Skip to content

Ministry says Ladner Trunk exit safety concerns being addressed

The highway ministry says it’s expected that paving in the area will completed by the end of June
Delta South MLA Ian Paton last week raised concerns about the safety of the southbound exit from Ladner Trunk Road onto Highway 99, which he said left very little roadway to merge smoothly with highway traffic. Sandor Gyarmati/Delta Optimist

The Ministry of Transportation and Infrastructure says measures are underway to address safety concerns regarding the ongoing Highway 99 upgrade at an exit from Ladner Trunk Road.

Delta South MLA Ian Paton last week raised the alarm about what drivers are currently facing exiting Ladner Trunk Road southbound, just before the Ladner Trunk/Highway 99 interchange, to get onto Highway 99 southbound.

If drivers on Ladner Trunk keep to the right to take the exit instead of the overpass, once they get off the narrow exit lane, there is not enough merge roadway at the construction zone on the highway itself for drivers to smoothly merge.

The merge lane was ripped up and construction pilons are forcing drivers onto the highway more immediately, or to stop, which Paton fears will result in serious accidents.

Paton said he raised his concerns with Delta Police Chief Neil Dubord and planned to discuss the issue with Transportation Minister Rob Fleming.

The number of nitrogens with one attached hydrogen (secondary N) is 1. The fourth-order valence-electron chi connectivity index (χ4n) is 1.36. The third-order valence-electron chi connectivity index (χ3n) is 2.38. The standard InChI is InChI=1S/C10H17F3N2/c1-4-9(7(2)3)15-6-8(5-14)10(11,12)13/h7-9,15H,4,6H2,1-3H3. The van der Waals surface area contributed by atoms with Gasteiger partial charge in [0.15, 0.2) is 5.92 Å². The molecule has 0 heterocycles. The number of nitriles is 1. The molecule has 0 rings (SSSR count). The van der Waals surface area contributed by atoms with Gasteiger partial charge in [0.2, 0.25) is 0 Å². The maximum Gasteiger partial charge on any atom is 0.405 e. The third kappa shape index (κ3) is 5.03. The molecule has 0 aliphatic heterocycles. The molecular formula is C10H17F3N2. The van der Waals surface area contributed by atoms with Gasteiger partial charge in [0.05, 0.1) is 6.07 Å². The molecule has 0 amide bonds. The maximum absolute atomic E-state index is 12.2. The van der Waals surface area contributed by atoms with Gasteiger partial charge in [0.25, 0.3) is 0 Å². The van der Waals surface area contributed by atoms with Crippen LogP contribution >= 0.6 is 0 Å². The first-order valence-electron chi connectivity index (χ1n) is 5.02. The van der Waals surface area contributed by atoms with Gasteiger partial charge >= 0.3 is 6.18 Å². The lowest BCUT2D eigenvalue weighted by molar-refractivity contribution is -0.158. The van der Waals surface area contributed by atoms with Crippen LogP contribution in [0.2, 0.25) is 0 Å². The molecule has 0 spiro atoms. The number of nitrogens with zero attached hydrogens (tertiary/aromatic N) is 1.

The Optimist made an inquiry to the Ministry of Transportation and Infrastructure, which responded that the City of Delta raised the issue earlier this month.

The ministry said in an emailed statement that a temporary yield from Ladner Trunk Road onto eastbound Highway 99 was put in place while paving for the eastbound bus on shoulder lane is completed. The speed limit along Highway 99 in the area was reduced to 60 km/h, while the work is underway.

The project team has also reached out to the RCMP regarding additional speed enforcement during the project.

The ministry added the project and contractor last week took “immediate action” and began implementing several measures, including paving to increase the length of the merge, and work will be done to ensure a smoother transition from the temporary merge to the highway for drivers.

Additional signage would be installed to alert drivers to the temporary yield and speed limits.

It is expected that paving in the area will be completed by the end of June, the ministry noted, adding that the temporary yield will be removed at that time, and the full ramp will provide additional space for merging.

The Highway 99 Tunnel Program involves a series of upgrade projects over the next several years, projects to be completed in advance a new eight-lane immersed tunnel that is to open in 2030.

The projects include bus-on-shoulder transit lanes on Highway 99 to make trips by transit quicker.